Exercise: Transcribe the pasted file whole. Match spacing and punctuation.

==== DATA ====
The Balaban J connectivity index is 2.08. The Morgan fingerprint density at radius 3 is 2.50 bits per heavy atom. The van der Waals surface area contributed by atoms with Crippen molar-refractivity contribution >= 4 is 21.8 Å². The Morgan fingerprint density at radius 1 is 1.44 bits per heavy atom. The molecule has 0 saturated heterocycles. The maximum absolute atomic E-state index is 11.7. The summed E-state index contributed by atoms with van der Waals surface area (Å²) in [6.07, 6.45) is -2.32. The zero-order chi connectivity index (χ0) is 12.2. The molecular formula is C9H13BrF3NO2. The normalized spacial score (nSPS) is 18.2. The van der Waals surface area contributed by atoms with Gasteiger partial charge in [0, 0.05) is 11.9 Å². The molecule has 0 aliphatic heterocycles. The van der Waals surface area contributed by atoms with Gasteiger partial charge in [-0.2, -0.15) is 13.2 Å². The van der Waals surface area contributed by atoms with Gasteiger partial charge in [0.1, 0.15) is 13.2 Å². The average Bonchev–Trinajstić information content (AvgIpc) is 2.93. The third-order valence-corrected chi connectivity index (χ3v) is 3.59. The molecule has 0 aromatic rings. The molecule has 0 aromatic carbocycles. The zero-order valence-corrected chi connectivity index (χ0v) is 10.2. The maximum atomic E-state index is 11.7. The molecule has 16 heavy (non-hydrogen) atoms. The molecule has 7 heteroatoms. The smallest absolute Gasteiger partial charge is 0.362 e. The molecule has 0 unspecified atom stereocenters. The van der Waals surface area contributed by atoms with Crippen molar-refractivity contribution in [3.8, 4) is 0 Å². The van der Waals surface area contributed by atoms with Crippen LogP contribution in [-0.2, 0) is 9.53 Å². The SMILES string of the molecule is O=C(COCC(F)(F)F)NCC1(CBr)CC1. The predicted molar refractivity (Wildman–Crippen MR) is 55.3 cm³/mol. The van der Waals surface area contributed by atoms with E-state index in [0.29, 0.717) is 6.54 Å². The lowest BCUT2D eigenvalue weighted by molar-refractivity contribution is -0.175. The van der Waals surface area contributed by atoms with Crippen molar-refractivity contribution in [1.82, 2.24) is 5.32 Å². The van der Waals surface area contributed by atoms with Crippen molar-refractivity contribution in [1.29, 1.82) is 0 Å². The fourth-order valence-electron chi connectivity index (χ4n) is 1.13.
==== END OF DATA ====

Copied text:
The Balaban J connectivity index is 2.08. The Morgan fingerprint density at radius 3 is 2.50 bits per heavy atom. The van der Waals surface area contributed by atoms with Crippen molar-refractivity contribution >= 4 is 21.8 Å². The Morgan fingerprint density at radius 1 is 1.44 bits per heavy atom. The molecule has 0 saturated heterocycles. The maximum absolute atomic E-state index is 11.7. The summed E-state index contributed by atoms with van der Waals surface area (Å²) in [6.07, 6.45) is -2.32. The zero-order chi connectivity index (χ0) is 12.2. The molecular formula is C9H13BrF3NO2. The normalized spacial score (nSPS) is 18.2. The van der Waals surface area contributed by atoms with Gasteiger partial charge in [0, 0.05) is 11.9 Å². The molecule has 0 aliphatic heterocycles. The van der Waals surface area contributed by atoms with Gasteiger partial charge in [-0.2, -0.15) is 13.2 Å². The van der Waals surface area contributed by atoms with Gasteiger partial charge in [0.1, 0.15) is 13.2 Å². The average Bonchev–Trinajstić information content (AvgIpc) is 2.93. The third-order valence-corrected chi connectivity index (χ3v) is 3.59. The molecule has 0 aromatic rings. The molecule has 0 aromatic carbocycles. The zero-order valence-corrected chi connectivity index (χ0v) is 10.2. The maximum atomic E-state index is 11.7. The molecule has 16 heavy (non-hydrogen) atoms. The molecule has 7 heteroatoms. The smallest absolute Gasteiger partial charge is 0.362 e. The molecule has 0 unspecified atom stereocenters. The van der Waals surface area contributed by atoms with Crippen molar-refractivity contribution in [3.8, 4) is 0 Å². The van der Waals surface area contributed by atoms with Crippen LogP contribution in [-0.2, 0) is 9.53 Å². The SMILES string of the molecule is O=C(COCC(F)(F)F)NCC1(CBr)CC1. The predicted molar refractivity (Wildman–Crippen MR) is 55.3 cm³/mol. The van der Waals surface area contributed by atoms with E-state index in [0.29, 0.717) is 6.54 Å². The lowest BCUT2D eigenvalue weighted by molar-refractivity contribution is -0.175. The van der Waals surface area contributed by atoms with Crippen molar-refractivity contribution in [1.82, 2.24) is 5.32 Å². The van der Waals surface area contributed by atoms with Crippen molar-refractivity contribution in [1.29, 1.82) is 0 Å². The fourth-order valence-electron chi connectivity index (χ4n) is 1.13.